Why You Should Never Give Up On Content
When we first began preparing to expand our companies capabilities in selling high quality content, we enjoyed partnerships with some mass submission web sites that were essential in our initial business growth (i.e. submitting ongoing content on a freelance basis).
However, the content submission system was faulty enough to make submitting articles a headache. Editors for the web site would request changes that were absolutely incorrect or but heads with our own editors over matters that left us wondering if they had any experience with the subject matter that they were editing.
To give you a few examples, I can remember some comments very clearly:
- Please refrain from using the term "slide" when describing the trombone. It is a valve instrument.
- "Off" is not a preposition.
- Passive voice is always better than active.
Long story short, we fulfilled our contract with the web site, paid the writers for all of the work that they had done and counted our losses. Although the content submission was regular and we could count on it to give us as much work as we needed to build our staff and secure a client base, the faulty submission standards were impossible to predict and resulted in a great deal of rejected articles that were fine pieces of content that the site's editor simply took issue with in an opinionated manner.
With client's we are always flexible to deliver the best content possible and follow their every request. With this web site, it was simply not possible as there was no real client.
Thus, folders began to build up on manager's computers titled "Lost Work". Although the web site did not pay for the work, we paid the writers for the work and filed it away, hoping to have some use for it later. Recently, I have had several phone calls about buying older articles for a reduced rate. Of course, these lost work folders came to mind and we were able to sell a substantial amount of them to make up for our previous losses. We simply charged what we paid the writer and released the rights. Suddenly, a database of content that might sit around for years until we opened a web site on which to use it became a popular request.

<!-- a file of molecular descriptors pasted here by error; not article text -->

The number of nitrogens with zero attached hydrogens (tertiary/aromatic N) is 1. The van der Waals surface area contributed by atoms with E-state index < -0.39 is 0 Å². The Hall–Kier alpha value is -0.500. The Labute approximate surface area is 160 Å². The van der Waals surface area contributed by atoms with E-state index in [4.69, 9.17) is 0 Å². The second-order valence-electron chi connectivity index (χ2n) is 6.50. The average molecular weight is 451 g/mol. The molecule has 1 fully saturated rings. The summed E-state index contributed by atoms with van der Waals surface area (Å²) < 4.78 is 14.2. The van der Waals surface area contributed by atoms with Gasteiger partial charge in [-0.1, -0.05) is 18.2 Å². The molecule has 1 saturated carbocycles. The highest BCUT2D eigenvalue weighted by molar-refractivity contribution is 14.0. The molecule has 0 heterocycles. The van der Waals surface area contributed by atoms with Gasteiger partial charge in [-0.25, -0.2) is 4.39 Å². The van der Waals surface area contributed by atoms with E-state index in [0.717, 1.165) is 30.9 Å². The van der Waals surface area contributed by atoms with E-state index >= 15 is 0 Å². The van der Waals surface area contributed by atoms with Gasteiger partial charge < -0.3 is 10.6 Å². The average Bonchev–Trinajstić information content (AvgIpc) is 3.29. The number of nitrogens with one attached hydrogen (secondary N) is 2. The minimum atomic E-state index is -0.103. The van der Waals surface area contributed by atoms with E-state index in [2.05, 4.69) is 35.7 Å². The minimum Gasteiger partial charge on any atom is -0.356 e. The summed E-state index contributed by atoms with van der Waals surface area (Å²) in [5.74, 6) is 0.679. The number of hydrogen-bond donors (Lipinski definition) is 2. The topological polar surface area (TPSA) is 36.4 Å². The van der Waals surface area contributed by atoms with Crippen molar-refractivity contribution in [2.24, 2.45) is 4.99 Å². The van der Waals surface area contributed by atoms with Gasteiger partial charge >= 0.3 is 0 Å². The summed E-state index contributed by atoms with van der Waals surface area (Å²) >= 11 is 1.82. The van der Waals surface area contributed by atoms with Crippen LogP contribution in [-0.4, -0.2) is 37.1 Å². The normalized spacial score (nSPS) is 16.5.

The only reason this comes to mind today is that I was shocked to recently hear how many writing managers simply abandon lost content in the interest of saving time or not wanting to be reminded of previous unsuccessful efforts. Almost as bad, I have heard many cases of individual freelance writers abandoning lost "flat rate" work to revenue share web sites where they might make 20 cents for the content over a period of a year.
My advice to all writers and managers that handle content - never give up on work. You will take a loss from time to time, especially when you are just starting out as a freelancer and have some clients that never pay for the completed work. Make sure the writers are paid and hope for the best in the future. You never know when the content might prove to be valuable.